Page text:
Despite these concerns, which I hope you understand, I have always been open to debate on whether the Senate should commence ratification procedures for the Convention. Some argue the United States could be more effective in protecting fishery agreements, which I have addressed tonight, by adopting the Convention. I am willing to listen and willing to be shown that it is true. I am also considering arguments made by those who believe we would be better off by involving ourselves in the initial administrative decisions under the Convention rather than being outside of that process. They mention, for instance, selection of judges for dispute settlement panels. As you know, having been around for more than a quarter century, it does not seem to me that we should ever base a judgment on a convention, treaty, or an act of Congress that derives a temporary security from the participation of particular individuals in the initial administrative decisions. Agreements like the Convention must be clear enough to prevent misinterpretation by succeeding officials. We cannot rely entirely on the decisions and precedents set by the initial participants.
My personal feeling is that, notwithstanding continued reservations, members of the Senate may be and, I believe are, gradually warming up to the idea of ratifying the Convention. Though my focus is on fisheries, the primary reason I think the United States has not joined the Convention still lies in the same place it did in President Carter's days -- our concerns about the Convention's deep seabed mining provisions. Proponents, including the present Administration, tell us that the now agreement reached last year on seabed mining addresses these past concerns; the key to Senate ratification is simply to convince those who believe otherwise. The United States was heavily involved in the development of many basic concepts included in the Convention, and, for the most part, I think we all support the Law of the Sea principles. As I said, we have not interfered with the assumption that we should live under those principles as. a general agreement with the world.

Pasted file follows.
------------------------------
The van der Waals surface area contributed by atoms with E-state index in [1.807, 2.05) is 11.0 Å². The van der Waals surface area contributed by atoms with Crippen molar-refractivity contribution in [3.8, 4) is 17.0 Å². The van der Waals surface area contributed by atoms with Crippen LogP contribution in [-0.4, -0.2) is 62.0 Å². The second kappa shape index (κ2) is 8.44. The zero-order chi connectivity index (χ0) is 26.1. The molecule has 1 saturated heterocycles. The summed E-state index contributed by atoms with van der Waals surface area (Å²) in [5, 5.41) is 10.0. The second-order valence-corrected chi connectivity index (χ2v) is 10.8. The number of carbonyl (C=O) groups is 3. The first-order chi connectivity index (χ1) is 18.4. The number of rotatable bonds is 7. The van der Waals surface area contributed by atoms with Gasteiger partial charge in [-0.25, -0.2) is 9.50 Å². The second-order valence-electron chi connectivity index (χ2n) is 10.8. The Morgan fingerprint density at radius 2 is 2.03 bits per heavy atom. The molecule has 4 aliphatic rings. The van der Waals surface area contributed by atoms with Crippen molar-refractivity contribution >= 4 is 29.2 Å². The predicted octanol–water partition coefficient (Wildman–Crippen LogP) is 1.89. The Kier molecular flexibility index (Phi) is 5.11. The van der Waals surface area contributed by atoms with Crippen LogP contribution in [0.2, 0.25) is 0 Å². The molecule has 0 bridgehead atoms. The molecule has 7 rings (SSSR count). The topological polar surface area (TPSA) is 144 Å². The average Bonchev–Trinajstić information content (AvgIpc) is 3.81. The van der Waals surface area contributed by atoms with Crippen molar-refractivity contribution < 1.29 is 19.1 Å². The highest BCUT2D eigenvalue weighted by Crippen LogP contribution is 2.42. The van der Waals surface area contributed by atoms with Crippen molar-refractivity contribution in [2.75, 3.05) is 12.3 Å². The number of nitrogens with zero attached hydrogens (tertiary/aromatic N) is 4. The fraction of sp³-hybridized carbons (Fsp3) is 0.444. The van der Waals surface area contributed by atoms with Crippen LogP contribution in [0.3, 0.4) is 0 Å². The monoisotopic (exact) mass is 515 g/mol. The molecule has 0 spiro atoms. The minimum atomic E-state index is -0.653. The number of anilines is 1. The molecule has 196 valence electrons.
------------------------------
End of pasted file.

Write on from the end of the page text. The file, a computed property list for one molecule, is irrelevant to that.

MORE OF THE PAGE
As you know, there is a negotiation currently underway at the United Nations in New York to address the straddling stock and the highly migratory species issues. I understand that tomorrow morning's panel will address that specifically. It is the position of the United States, and of the Chairman's draft of the proposed treaty, that this new agreement would be consistent with all of the provisions in the Convention. I certainly hope that the final agreement clearly and unequivocally states the position that statement reflects. If the negotiation in New York on the straddling stocks issue is successful in incorporating the advances that have been made through the UN moratorium on driftnets and the Doughnut Hole Treaty in a new agreement that is broadly supported, then I think the concerns I have tried to articulate here will have been answered. And hopefully we will obtain similar clarification with respect to the seabed mining issues, which others continually raise as I have indicated. I have not raised, those concerns, but I do believe we should get the clarification so that the Senate of the United States should give its full consent to this Convention that we have all lived with over these past almost 30 years. It is nice to be with you and I appreciate your interest. Thank you very much.